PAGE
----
page 4 - Research Group News
page 5 - March 27th Program Review
page 5 - Library Assistance Available
page 6 - Lemon Grove Research Group News 

page 6 - May 4th Workshop Announcement
page 6 - CVGS Computer Basics Class 
page 6 - Computer Group News
page 7 - How to Achieve Virtual Immortality 

page 7 - Genealogy Blog Posts of Note
page 8 - Genealogy News for March
page 8 - New or Updated FamilySearch Collections
page 9 - CVGS Society Information

page 9 - San Diego Genealogy Events
page 10 - Genealogy Days in Chula Vista

Thursday, April 11, 2013

CVGS Research Group Summary - 10 April 2013

The Chula Vista Genealogical Society Research Group meeting on 10 April had 16 attendees in the library auditorium.

In the first hour, Randy:

*  Discussed the "Where I'm From" poem template (http://www.swva.net/fred1st/wif.htm) and recited his own poem (see http://www.geneamusings.com/2013/04/saturday-night-genealogy-fun-where-im.html).  He encouraged attendees to write their own and share it with their family members, and also in the CVGS Newsletter.

*  Demonstrated using Ancestry.com's location filters (see http://www.geneamusings.com/2013/04/using-ancestrycom-filters.html) and Ancestry Anne's presentations on Ancestry.com Searches (see http://ancestry-reference-desk.com/links/slides-from-presentations/).

*  Showed the Jyl Pattee Keynote presentation at RootsTech 2013 (see http://www.rootstech.org/?start=0&id=K2&video=2245338986001).

The second hour was problem solving, questions and answers, and some success stories of the attendees, including:

*  Joan started an Ancestry Member Tree, but was disappointed that she had better detail data for her family than the Hints that Ancestry provided.  We explained that Ancestry does not have ALL records for each state or country, especially vital records, and that many records (e.g., census records) do not provide exact dates and places for vital events.

*  Karen S. asked how to research Southern families in the late 1600s, since there are no vital records available.  The group suggested church, land, tax and probate records.  For more information about available records for specific states/colonies, the group suggested the FamilySearch Research Wiki (https://www.familysearch.org/learn/wiki/en/Main_Page) and the Ancestry.com Family History Wiki (http://www.ancestry.com/wiki/).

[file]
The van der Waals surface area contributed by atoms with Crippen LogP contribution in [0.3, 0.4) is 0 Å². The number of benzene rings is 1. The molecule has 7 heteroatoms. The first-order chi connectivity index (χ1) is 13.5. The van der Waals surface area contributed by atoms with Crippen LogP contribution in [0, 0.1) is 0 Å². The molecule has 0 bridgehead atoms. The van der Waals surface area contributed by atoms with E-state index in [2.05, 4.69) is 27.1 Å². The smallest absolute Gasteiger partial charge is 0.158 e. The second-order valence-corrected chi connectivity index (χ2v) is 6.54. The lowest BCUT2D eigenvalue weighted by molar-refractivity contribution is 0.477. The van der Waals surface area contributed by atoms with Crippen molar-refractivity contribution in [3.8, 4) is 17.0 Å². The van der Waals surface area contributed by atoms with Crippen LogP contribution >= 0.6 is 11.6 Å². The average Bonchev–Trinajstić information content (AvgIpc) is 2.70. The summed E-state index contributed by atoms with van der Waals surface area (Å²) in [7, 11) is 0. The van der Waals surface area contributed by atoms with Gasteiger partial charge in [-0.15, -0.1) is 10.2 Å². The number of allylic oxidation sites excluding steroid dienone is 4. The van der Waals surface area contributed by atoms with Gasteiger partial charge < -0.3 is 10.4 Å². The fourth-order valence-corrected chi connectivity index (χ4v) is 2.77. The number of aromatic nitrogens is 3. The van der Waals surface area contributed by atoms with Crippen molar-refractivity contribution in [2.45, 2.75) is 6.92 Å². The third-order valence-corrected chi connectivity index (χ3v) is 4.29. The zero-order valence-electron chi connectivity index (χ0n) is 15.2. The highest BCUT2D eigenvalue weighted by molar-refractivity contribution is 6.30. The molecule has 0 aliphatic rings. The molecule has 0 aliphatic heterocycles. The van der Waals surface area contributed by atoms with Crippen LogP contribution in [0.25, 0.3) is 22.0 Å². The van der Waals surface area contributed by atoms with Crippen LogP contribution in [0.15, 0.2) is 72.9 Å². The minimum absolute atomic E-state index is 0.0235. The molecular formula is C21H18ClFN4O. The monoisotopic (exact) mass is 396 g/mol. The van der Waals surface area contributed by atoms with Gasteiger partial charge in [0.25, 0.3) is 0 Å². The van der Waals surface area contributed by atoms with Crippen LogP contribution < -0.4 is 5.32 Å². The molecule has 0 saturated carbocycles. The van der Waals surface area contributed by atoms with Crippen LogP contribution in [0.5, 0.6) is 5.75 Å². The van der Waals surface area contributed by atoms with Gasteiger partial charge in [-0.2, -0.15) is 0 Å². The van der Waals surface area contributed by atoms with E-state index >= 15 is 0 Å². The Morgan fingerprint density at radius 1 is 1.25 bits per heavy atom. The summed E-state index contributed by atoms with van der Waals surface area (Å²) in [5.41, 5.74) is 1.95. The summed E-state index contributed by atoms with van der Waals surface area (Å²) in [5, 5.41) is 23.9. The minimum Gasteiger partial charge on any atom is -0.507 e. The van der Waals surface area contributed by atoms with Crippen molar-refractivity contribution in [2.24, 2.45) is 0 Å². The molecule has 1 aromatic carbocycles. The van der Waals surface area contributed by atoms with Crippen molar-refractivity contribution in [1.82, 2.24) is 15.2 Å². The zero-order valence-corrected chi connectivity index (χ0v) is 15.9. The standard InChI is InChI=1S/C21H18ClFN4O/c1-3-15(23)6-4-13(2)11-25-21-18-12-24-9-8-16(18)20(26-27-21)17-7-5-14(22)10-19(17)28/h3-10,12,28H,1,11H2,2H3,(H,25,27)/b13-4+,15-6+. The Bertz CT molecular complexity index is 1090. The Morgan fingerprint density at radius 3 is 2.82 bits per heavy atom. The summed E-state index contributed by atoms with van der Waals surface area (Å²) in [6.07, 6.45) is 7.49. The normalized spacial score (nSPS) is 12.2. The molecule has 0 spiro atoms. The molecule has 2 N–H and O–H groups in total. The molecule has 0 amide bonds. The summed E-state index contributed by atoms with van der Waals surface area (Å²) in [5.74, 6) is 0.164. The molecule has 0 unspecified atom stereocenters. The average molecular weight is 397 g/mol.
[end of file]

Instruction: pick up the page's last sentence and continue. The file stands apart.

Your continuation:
*  Virginia sent a correction to Find A Grave, and the correction was made in about two weeks.

*  Karen Y. bought a book about the History of Southern Culture at the library book sale, and found all sorts of historical and cultural material, including recipes.

*  John found that CVGS member Pam is a cousin - the Gaylord family in Connecticut - and discovered information about the immigrant family in The Great Migration Begins series on the library genealogy shelf.  He also found a record that one of his colonial ancestors was convicted of fornication.

*  Joan found a letter from her mother's friend from the 1920s in the family papers that listed her mother's birth date.  She asked for help on her ancestor Sarah Orr who married David Hixson.  Sarah might have been born in England in 1877 and the Hixson's resided in Iowa by 1900.  A search for Sarah Orr's birth found several candidates in the English Civil Registry, and in the 1881 England census.  A search on Ancestry in the US census records did not find her, but her death was found in the Minnesota Death Index on FamilySearch.

The next CVGS Research Group will be on Wednesday, 8 May at 12 noon in the Conference Room at the Chula Vista Civic Center Branch Library (365 F Street in downtown Chula Vista).

Thursday, April 4, 2013

"Building a Research Toolbox" on CDROM is CVGS workshop on Saturday, 6 April

The next CVGS Workshop will be on Saturday, 6 April from 12:30 p.m. until 3 p.m. at the Bonita-Sunnyside Library (4375 Bonita Road) in the Community Room. The workshop will be led by Gary Brock who will how a CDROM featuring Thomas MacEntee on “Building a Research Toolbox.”

The description of this webinar is:

"Are you overwhelmed with the number of online resources for genealogical research? Are you constantly working with unorganized bookmarks or favorites? Printing out lists of websites you use most? Learn how to build a research toolbox that is organized, easy-to-use, and can be accessed from almost anywhere. Presented by professional genealogist and Geneablogger.com's Thomas MacEntee, participants will learn not only some of the most important online resources for genealogical research, but also how to organize these resources into an easy-to-access and portable virtual toolbox."

Wednesday, April 3, 2013

CeCe Moore's "Do Your Genes Fit?" Seminar Summary - 30 March 2013